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Becoming a prosumer as part of Australia’s journey to electrification

Eco Voice
Eco Voice
First published in 2003, Eco Voice is your go-to publication for sustainability news in Australia. Eco Voice prides itself as an independent news platform with a clear focus on sustainability, with articles coming from a diverse range of contributors – all levels of government, corporations, not-for-profits, community groups, small to medium sized businesses, universities, research organisations, together with input from international sources. Eco Voice values community, conservation and commerce. Eco Voice is a media partner of the prestigious Australian Banksia Sustainability Awards – The Peak Sustainability Awards.

Chris Kerr, Vice President Home & Distribution, Schneider Electric

By Chris Kerr, Vice President Home & Distribution, Schneider Electric

In the face of a worsening climate crisis and rising electricity prices, Australians are seeking ways to reduce their environmental impact and save money to combat the effects of these two important issues. They are turning to public and private enterprise for answers, hoping for solutions that address these challenges in a rapidly changing landscape.

Education is essential to be able to navigate the maze of facts, figures, options, and opinions. Being empowered by knowledge will equip Australians to determine their own journeys towards net zero and cost savings, especially the emerging generation of prosumers.

What is a prosumer? 

‘Prosumers’ are generally defined as people who both produce and consume resources, including energy – not dissimilar to people who grow their own vegetables. To achieve this from an energy perspective, prosumers choose solar, battery storage, and smart technology to reduce their bills, as well as electric vehicles (EVs) and electrical appliances that reduce their reliance on fossil fuels.

While the concept of return on investment is familiar, there exists an untapped potential for reaping even greater benefits, ones that offer not only financial gain but also contribute positively to our environment. By embracing the role of an active prosumer, Australians stand to enjoy not just more financial stability amidst escalating bills but also the satisfaction of reducing their carbon footprints.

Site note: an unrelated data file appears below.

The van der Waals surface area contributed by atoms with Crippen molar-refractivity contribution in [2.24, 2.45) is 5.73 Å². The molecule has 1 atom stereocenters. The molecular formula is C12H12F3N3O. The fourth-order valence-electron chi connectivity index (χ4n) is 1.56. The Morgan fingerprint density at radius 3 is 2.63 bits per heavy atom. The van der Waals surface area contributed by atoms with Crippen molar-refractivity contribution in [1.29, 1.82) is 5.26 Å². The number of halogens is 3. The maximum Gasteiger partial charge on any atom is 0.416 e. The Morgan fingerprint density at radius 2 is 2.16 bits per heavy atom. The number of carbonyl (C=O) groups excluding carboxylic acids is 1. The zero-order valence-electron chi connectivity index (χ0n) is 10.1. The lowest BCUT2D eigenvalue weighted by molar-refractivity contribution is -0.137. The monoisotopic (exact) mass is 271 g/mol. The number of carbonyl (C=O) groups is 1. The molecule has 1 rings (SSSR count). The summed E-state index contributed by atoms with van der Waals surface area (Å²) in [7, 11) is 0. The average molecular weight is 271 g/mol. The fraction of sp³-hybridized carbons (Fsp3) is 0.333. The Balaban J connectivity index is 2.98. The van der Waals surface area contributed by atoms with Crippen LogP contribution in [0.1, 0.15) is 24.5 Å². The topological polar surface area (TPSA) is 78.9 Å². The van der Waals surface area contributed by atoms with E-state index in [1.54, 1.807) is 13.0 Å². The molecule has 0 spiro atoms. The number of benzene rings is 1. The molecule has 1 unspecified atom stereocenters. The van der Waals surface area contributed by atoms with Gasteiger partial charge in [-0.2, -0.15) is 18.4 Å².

By actively engaging in energy production and consumption practices that prioritise environmental stewardship, we set an example for future generations: ‘return on environment’. Demonstrating our commitment to responsible energy usage within our homes not only fosters a sense of personal responsibility but also instils in our children a profound understanding of the collective impact on the environment.

And, of course, the convenience of stored renewable, free, energy means that lights and air conditioning can be left on. And smart technology can be installed and used to power a range of gadgets and automated appliances. This convenience, and freedom, is the ‘return on comfort’.

What challenges are we facing?

One of the biggest drivers when it comes to energy management and usage is bill shock. Day-to-day, consumers are unaware of the ongoing challenge of emission reductions; that is, until they scrutinise their electricity bills. Sustainability is often a secondary consideration. For Australians to take charge of their energy management, they need options that allow for visibility and understanding of their energy consumption, without compromising convenience.

The path to net zero isn’t always easy; it can be confusing and overwhelming. Information overload, lack of trust, heavy upfront costs, and cybersecurity risks all contribute to difficulty in navigating home energy management journeys.